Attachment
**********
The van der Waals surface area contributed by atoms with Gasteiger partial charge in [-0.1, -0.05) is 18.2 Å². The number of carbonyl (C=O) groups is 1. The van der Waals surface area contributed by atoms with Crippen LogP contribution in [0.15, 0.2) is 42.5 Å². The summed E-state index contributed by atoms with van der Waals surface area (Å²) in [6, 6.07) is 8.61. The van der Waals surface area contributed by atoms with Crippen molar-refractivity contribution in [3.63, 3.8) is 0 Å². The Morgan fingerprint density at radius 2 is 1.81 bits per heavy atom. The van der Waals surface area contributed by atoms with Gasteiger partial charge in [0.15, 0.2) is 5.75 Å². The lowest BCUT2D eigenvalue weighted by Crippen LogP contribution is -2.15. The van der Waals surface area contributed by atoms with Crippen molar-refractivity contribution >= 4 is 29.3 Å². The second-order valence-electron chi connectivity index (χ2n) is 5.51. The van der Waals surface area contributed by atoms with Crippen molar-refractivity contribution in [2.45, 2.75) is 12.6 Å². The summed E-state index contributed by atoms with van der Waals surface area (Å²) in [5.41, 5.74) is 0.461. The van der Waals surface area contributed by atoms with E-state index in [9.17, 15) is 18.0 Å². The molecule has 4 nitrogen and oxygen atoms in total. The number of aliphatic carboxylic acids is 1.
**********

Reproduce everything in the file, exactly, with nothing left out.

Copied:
The van der Waals surface area contributed by atoms with Gasteiger partial charge in [-0.1, -0.05) is 18.2 Å². The number of carbonyl (C=O) groups is 1. The van der Waals surface area contributed by atoms with Crippen LogP contribution in [0.15, 0.2) is 42.5 Å². The summed E-state index contributed by atoms with van der Waals surface area (Å²) in [6, 6.07) is 8.61. The van der Waals surface area contributed by atoms with Crippen molar-refractivity contribution in [3.63, 3.8) is 0 Å². The Morgan fingerprint density at radius 2 is 1.81 bits per heavy atom. The van der Waals surface area contributed by atoms with Gasteiger partial charge in [0.15, 0.2) is 5.75 Å². The lowest BCUT2D eigenvalue weighted by Crippen LogP contribution is -2.15. The van der Waals surface area contributed by atoms with Crippen molar-refractivity contribution >= 4 is 29.3 Å². The second-order valence-electron chi connectivity index (χ2n) is 5.51. The van der Waals surface area contributed by atoms with Crippen molar-refractivity contribution in [2.45, 2.75) is 12.6 Å². The summed E-state index contributed by atoms with van der Waals surface area (Å²) in [5.41, 5.74) is 0.461. The van der Waals surface area contributed by atoms with E-state index in [9.17, 15) is 18.0 Å². The molecule has 4 nitrogen and oxygen atoms in total. The number of aliphatic carboxylic acids is 1.